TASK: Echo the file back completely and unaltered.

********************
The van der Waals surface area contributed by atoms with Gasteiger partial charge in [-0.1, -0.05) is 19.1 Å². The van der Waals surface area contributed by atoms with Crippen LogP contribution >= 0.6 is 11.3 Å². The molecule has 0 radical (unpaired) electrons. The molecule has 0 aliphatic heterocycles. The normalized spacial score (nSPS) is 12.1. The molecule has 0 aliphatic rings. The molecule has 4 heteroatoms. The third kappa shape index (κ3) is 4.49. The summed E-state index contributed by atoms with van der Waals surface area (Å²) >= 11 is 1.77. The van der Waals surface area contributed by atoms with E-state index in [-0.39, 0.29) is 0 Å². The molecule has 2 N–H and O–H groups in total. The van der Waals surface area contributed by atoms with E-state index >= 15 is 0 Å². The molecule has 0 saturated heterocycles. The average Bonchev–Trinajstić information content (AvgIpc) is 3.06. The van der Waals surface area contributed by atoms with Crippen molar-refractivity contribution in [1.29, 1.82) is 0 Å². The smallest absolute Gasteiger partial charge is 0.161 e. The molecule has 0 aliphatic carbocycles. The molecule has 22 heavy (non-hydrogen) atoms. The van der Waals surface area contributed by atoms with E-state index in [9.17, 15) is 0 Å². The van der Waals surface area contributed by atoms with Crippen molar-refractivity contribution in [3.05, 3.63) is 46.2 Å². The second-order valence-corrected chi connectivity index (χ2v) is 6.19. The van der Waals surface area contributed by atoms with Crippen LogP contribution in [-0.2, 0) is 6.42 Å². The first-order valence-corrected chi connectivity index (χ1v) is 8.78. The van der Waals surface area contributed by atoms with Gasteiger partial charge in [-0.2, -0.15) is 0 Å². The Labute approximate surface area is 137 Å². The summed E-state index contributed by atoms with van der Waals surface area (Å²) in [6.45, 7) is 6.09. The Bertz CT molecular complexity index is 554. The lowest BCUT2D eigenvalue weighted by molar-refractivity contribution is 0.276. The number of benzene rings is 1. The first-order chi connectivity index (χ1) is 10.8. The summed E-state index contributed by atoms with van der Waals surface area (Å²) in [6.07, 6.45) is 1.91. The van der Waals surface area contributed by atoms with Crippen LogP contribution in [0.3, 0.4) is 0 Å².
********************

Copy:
The van der Waals surface area contributed by atoms with Gasteiger partial charge in [-0.1, -0.05) is 19.1 Å². The van der Waals surface area contributed by atoms with Crippen LogP contribution >= 0.6 is 11.3 Å². The molecule has 0 radical (unpaired) electrons. The molecule has 0 aliphatic heterocycles. The normalized spacial score (nSPS) is 12.1. The molecule has 0 aliphatic rings. The molecule has 4 heteroatoms. The third kappa shape index (κ3) is 4.49. The summed E-state index contributed by atoms with van der Waals surface area (Å²) >= 11 is 1.77. The van der Waals surface area contributed by atoms with E-state index in [-0.39, 0.29) is 0 Å². The molecule has 2 N–H and O–H groups in total. The van der Waals surface area contributed by atoms with E-state index >= 15 is 0 Å². The molecule has 0 saturated heterocycles. The average Bonchev–Trinajstić information content (AvgIpc) is 3.06. The van der Waals surface area contributed by atoms with Crippen molar-refractivity contribution in [1.29, 1.82) is 0 Å². The smallest absolute Gasteiger partial charge is 0.161 e. The molecule has 0 aliphatic carbocycles. The molecule has 22 heavy (non-hydrogen) atoms. The van der Waals surface area contributed by atoms with E-state index in [9.17, 15) is 0 Å². The van der Waals surface area contributed by atoms with Crippen molar-refractivity contribution in [3.05, 3.63) is 46.2 Å². The second-order valence-corrected chi connectivity index (χ2v) is 6.19. The van der Waals surface area contributed by atoms with Crippen LogP contribution in [-0.2, 0) is 6.42 Å². The first-order valence-corrected chi connectivity index (χ1v) is 8.78. The van der Waals surface area contributed by atoms with Gasteiger partial charge in [-0.2, -0.15) is 0 Å². The Labute approximate surface area is 137 Å². The summed E-state index contributed by atoms with van der Waals surface area (Å²) in [6.45, 7) is 6.09. The Bertz CT molecular complexity index is 554. The lowest BCUT2D eigenvalue weighted by molar-refractivity contribution is 0.276. The number of benzene rings is 1. The first-order chi connectivity index (χ1) is 10.8. The summed E-state index contributed by atoms with van der Waals surface area (Å²) in [6.07, 6.45) is 1.91. The van der Waals surface area contributed by atoms with Crippen LogP contribution in [0.3, 0.4) is 0 Å².